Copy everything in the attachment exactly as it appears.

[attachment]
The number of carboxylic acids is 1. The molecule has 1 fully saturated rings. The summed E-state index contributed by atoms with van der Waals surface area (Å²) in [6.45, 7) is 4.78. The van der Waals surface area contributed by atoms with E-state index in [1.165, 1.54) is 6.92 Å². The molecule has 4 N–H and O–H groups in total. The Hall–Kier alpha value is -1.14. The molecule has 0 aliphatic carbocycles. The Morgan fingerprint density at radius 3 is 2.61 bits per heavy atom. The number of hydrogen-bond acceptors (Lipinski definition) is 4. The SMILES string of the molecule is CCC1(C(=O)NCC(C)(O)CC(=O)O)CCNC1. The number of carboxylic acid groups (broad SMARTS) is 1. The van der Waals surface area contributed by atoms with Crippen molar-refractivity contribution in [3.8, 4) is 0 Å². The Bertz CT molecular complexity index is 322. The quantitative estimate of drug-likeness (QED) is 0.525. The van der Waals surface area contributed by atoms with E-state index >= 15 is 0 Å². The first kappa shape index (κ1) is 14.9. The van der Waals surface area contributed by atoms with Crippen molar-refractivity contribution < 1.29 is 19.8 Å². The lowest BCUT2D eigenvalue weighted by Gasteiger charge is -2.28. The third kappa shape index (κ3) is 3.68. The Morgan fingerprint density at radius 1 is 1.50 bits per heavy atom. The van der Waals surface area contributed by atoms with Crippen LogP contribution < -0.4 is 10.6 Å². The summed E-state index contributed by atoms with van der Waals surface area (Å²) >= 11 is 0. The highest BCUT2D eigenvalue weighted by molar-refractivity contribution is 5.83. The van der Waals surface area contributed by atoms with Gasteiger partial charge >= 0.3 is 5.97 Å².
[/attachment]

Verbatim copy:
The number of carboxylic acids is 1. The molecule has 1 fully saturated rings. The summed E-state index contributed by atoms with van der Waals surface area (Å²) in [6.45, 7) is 4.78. The van der Waals surface area contributed by atoms with E-state index in [1.165, 1.54) is 6.92 Å². The molecule has 4 N–H and O–H groups in total. The Hall–Kier alpha value is -1.14. The molecule has 0 aliphatic carbocycles. The Morgan fingerprint density at radius 3 is 2.61 bits per heavy atom. The number of hydrogen-bond acceptors (Lipinski definition) is 4. The SMILES string of the molecule is CCC1(C(=O)NCC(C)(O)CC(=O)O)CCNC1. The number of carboxylic acid groups (broad SMARTS) is 1. The van der Waals surface area contributed by atoms with Crippen molar-refractivity contribution in [3.8, 4) is 0 Å². The Bertz CT molecular complexity index is 322. The quantitative estimate of drug-likeness (QED) is 0.525. The van der Waals surface area contributed by atoms with E-state index >= 15 is 0 Å². The first kappa shape index (κ1) is 14.9. The van der Waals surface area contributed by atoms with Crippen molar-refractivity contribution < 1.29 is 19.8 Å². The lowest BCUT2D eigenvalue weighted by Gasteiger charge is -2.28. The third kappa shape index (κ3) is 3.68. The Morgan fingerprint density at radius 1 is 1.50 bits per heavy atom. The van der Waals surface area contributed by atoms with Crippen LogP contribution < -0.4 is 10.6 Å². The summed E-state index contributed by atoms with van der Waals surface area (Å²) >= 11 is 0. The highest BCUT2D eigenvalue weighted by molar-refractivity contribution is 5.83. The van der Waals surface area contributed by atoms with Gasteiger partial charge >= 0.3 is 5.97 Å².